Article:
Hyderabad: Anurag Nallavelli, a mountaineer originally from Hyderabad, was an hour away from reaching the summit of Mt. Manaslu when he saw a dead body being dragged down the mountain. "As I made progress to the summit, my senses weren't working but the visuals kept playing in my mind. The minute I was back at camp 4, I just crashed. I felt so lonely and the visuals of the dead body ran in my mind. I cried a lot. I felt helpless. I thought that it could've been me or anyone else who was climbing solo without oxygen or any backup," he recalls.

On 28 September 2021, Anurag Nallavelli climbed Mt. Manaslu, the eighth highest in the world becoming the first Indian civilian to climb an 8,000 metre mountain without supplemental oxygen and Sherpa (guide). His success was not planned overnight but was a result of months of strenuous hard work, perseverance, and rugged experiences.

Narrating one of the hardest episodes of the trek, Anurag explains how seeing a dead body left him mentally and physically exhausted for the next two days. But he geared up, mindful of his purpose, on the third day.

"Situations like this teach me a lot and make me feel alive and strong. Mountains make me feel afraid and protected, vulnerable and confident at the same time," says Anurag.

Mt. Manaslu trek

Anurag started his trek to Manaslu at 2 a.m. It was snowing heavily and he couldn't see the headlights. Soon he reached the death zone at around 8,000 metres. "In death zone, your mind behaves differently, you start hallucinating and imagining things," says Anurag.

He was all alone. Though he thoroughly enjoyed the challenges of solo tripping, he says it would have been better if he had a climbing partner. "Someone to share the experiences, to learn from them, to check on you when you are not feeling well…," says Anurag.

The trek to Mt. Manaslu was also his first climbing experience without using supplemental oxygen.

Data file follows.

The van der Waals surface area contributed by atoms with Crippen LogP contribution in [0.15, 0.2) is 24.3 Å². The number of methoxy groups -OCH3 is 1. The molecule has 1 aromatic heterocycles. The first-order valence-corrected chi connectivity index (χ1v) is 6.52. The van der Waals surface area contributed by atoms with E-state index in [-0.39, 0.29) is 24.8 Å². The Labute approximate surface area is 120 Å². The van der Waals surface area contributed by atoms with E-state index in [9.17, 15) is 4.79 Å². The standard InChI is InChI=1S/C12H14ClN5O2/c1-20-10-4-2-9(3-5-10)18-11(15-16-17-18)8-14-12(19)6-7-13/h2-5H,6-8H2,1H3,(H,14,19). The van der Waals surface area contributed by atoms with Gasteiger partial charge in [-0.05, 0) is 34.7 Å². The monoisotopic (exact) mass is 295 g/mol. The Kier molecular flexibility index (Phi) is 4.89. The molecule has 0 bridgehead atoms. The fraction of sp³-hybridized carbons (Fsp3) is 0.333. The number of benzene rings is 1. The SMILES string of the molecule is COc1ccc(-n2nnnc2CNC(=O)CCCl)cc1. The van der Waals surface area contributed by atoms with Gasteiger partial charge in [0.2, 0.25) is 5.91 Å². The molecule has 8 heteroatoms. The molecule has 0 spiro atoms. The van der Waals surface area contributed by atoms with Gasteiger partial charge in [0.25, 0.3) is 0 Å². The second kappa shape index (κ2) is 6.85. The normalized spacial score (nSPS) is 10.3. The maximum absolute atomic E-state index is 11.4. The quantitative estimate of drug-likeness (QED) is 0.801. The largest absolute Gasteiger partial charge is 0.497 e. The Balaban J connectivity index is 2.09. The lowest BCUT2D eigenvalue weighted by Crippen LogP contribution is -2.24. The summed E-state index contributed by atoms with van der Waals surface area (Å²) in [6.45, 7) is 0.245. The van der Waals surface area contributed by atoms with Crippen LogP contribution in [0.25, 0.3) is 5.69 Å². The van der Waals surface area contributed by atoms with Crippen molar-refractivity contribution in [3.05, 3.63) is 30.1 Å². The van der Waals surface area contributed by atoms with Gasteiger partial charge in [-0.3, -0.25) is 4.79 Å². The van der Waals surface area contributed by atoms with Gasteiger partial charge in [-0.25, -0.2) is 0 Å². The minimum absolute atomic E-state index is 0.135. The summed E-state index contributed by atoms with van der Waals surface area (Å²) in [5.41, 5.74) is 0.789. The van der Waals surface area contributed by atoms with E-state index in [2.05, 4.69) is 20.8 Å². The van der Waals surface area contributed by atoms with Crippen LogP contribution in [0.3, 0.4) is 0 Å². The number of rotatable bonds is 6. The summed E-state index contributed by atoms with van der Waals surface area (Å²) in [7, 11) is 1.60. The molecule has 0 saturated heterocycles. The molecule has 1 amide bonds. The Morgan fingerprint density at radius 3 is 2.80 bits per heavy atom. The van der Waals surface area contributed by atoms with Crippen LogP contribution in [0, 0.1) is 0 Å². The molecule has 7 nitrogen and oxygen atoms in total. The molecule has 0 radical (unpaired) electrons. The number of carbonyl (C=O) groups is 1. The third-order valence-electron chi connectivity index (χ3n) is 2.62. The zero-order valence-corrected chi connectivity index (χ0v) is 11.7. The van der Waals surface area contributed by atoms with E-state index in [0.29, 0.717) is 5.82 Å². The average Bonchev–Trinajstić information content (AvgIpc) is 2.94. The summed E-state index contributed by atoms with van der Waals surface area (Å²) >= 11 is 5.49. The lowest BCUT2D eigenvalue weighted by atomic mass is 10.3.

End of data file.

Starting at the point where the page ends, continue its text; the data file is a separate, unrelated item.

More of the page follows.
Happiest moment

"Meeting people is always the happiest thing about all my journeys," says Anurag. He recalls the warmth he received from the local Sherpas and the Nepali cooking staff he met en route.




Gearing up

The most important thing is to get used to harsh, cold climates, notes Anurag. "The higher you go, it becomes a death zone no matter how much clothing you wear," he says adding, "I used to jump into cold showers."

Secondly, one needs to adjust to altitudes. Anurag undertook a 45-day journey to Leadville (around 10,200 feet above sea level) in Colorado to familiarize himself with higher altitudes. Sometimes he slept on top of summits for one or two hours, biked or ran from mountain tops with a heavy backpack.

He also sincerely followed a vegan diet and fasted regularly for faster muscle recovery.

Start of the mountaineering journey

Till 2018, Anurag was a working professional in a US company. In 2018, he started hiking every weekend. The more he hiked, the more he liked it. He wanted to devote more time to it.

The COVID-19 proved a good time for Anurag. He went to Oregon where he met many passionate mountaineers and started doing regular hikes for six months. Mt. Hood in Oregon was the first mountain that he climbed. "This made me passionate to learn more," says Anurag. What followed was exciting months of regular treks.

"As a child, I was not even aware that such a thing existed. I passed time playing cricket with my friends," recalls Anurag. He moved to the US for work in 2016. This opened up a window of opportunities for him to further discover his happiness.




Future plans

Anurag's biggest dream is to climb Mt. Kanchenjunga (third highest in the world) and Mt. Everest (the highest in the world) without supplemental oxygen by 2023. But he has a lot on his plate to do before that. "I am planning to climb Mt. Annapurna (10th highest in the world) and Makalu (fifth highest) by April 2022. These are riskier mountains with avalanches," says Anurag.

He fervently looks forward to making his passion a full-time profession. "I am eagerly waiting to quit my job (he laughs). But as these journeys are expensive, I am desperately searching for some good-hearted sponsor so that I can devote entirely to my passion," says Anurag.


Nimisha S Pradeep

Hailing from Palakkad, Kerala, Nimisha completed her MA in Communication (with a specialization in Print and New Media) from the University of Hyderabad. She has interned with The Hindu Metroplus, Chennai and The Sentinel, Assam. She was a fellow of the NFI Fellowship for Independent Journalists in 2021. In 2015, she attended the Jenesys Student Exchange Programme in Japan. She firmly believes in the power of words and the impact it can make on society. She looks forward to using her career in journalism to voice the issues of minorities. Her interest areas include gender, women and society. She pursues travel, photography, and music in her leisure time.

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